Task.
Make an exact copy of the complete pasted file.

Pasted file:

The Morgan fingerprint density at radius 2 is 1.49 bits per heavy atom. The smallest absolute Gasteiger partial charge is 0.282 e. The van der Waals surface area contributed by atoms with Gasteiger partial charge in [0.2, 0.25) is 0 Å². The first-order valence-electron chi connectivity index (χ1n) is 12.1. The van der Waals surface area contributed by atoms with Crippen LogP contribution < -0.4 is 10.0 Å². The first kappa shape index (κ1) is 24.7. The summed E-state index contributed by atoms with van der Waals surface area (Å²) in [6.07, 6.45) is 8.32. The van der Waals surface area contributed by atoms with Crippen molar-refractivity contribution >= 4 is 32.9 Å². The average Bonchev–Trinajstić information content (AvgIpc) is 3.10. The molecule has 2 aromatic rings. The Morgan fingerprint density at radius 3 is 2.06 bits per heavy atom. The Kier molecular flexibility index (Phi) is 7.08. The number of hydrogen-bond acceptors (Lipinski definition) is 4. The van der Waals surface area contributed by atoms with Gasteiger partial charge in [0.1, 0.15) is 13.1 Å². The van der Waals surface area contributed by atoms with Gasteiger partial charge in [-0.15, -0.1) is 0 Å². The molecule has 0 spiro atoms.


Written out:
The Morgan fingerprint density at radius 2 is 1.49 bits per heavy atom. The smallest absolute Gasteiger partial charge is 0.282 e. The van der Waals surface area contributed by atoms with Gasteiger partial charge in [0.2, 0.25) is 0 Å². The first-order valence-electron chi connectivity index (χ1n) is 12.1. The van der Waals surface area contributed by atoms with Crippen LogP contribution < -0.4 is 10.0 Å². The first kappa shape index (κ1) is 24.7. The summed E-state index contributed by atoms with van der Waals surface area (Å²) in [6.07, 6.45) is 8.32. The van der Waals surface area contributed by atoms with Crippen molar-refractivity contribution >= 4 is 32.9 Å². The average Bonchev–Trinajstić information content (AvgIpc) is 3.10. The molecule has 2 aromatic rings. The Morgan fingerprint density at radius 3 is 2.06 bits per heavy atom. The Kier molecular flexibility index (Phi) is 7.08. The number of hydrogen-bond acceptors (Lipinski definition) is 4. The van der Waals surface area contributed by atoms with Gasteiger partial charge in [0.1, 0.15) is 13.1 Å². The van der Waals surface area contributed by atoms with Gasteiger partial charge in [-0.15, -0.1) is 0 Å². The molecule has 0 spiro atoms.